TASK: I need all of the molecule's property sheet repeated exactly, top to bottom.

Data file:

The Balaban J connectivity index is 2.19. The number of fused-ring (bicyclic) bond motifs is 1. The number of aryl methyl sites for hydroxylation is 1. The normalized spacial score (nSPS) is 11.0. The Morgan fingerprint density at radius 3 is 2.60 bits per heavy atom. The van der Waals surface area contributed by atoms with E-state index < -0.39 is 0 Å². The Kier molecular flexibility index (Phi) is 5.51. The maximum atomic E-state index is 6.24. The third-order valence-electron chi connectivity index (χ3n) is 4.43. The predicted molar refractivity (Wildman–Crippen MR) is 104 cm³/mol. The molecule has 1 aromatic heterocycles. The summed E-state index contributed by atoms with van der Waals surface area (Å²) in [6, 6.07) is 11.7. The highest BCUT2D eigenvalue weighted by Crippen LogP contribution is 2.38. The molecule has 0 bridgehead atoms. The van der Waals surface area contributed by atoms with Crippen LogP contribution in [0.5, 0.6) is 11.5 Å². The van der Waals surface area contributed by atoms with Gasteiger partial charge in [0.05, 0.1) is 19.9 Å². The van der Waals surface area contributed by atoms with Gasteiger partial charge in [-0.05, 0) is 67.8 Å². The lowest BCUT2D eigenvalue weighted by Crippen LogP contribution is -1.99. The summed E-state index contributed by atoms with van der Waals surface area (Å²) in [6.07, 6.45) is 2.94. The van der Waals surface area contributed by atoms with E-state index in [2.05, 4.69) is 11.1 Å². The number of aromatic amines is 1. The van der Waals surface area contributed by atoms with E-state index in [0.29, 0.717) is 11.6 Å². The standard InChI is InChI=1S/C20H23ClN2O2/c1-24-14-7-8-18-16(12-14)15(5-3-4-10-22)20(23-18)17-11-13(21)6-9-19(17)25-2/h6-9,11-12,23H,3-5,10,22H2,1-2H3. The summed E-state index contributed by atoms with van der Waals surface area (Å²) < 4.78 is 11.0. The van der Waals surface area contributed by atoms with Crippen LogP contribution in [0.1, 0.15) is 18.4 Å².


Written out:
The Balaban J connectivity index is 2.19. The number of fused-ring (bicyclic) bond motifs is 1. The number of aryl methyl sites for hydroxylation is 1. The normalized spacial score (nSPS) is 11.0. The Morgan fingerprint density at radius 3 is 2.60 bits per heavy atom. The van der Waals surface area contributed by atoms with E-state index < -0.39 is 0 Å². The Kier molecular flexibility index (Phi) is 5.51. The maximum atomic E-state index is 6.24. The third-order valence-electron chi connectivity index (χ3n) is 4.43. The predicted molar refractivity (Wildman–Crippen MR) is 104 cm³/mol. The molecule has 1 aromatic heterocycles. The summed E-state index contributed by atoms with van der Waals surface area (Å²) in [6, 6.07) is 11.7. The highest BCUT2D eigenvalue weighted by Crippen LogP contribution is 2.38. The molecule has 0 bridgehead atoms. The van der Waals surface area contributed by atoms with Crippen LogP contribution in [0.5, 0.6) is 11.5 Å². The van der Waals surface area contributed by atoms with Gasteiger partial charge in [0.05, 0.1) is 19.9 Å². The van der Waals surface area contributed by atoms with Gasteiger partial charge in [-0.05, 0) is 67.8 Å². The lowest BCUT2D eigenvalue weighted by Crippen LogP contribution is -1.99. The summed E-state index contributed by atoms with van der Waals surface area (Å²) in [6.07, 6.45) is 2.94. The van der Waals surface area contributed by atoms with E-state index in [2.05, 4.69) is 11.1 Å². The number of aromatic amines is 1. The van der Waals surface area contributed by atoms with E-state index in [0.29, 0.717) is 11.6 Å². The standard InChI is InChI=1S/C20H23ClN2O2/c1-24-14-7-8-18-16(12-14)15(5-3-4-10-22)20(23-18)17-11-13(21)6-9-19(17)25-2/h6-9,11-12,23H,3-5,10,22H2,1-2H3. The summed E-state index contributed by atoms with van der Waals surface area (Å²) < 4.78 is 11.0. The van der Waals surface area contributed by atoms with Crippen LogP contribution in [0.1, 0.15) is 18.4 Å².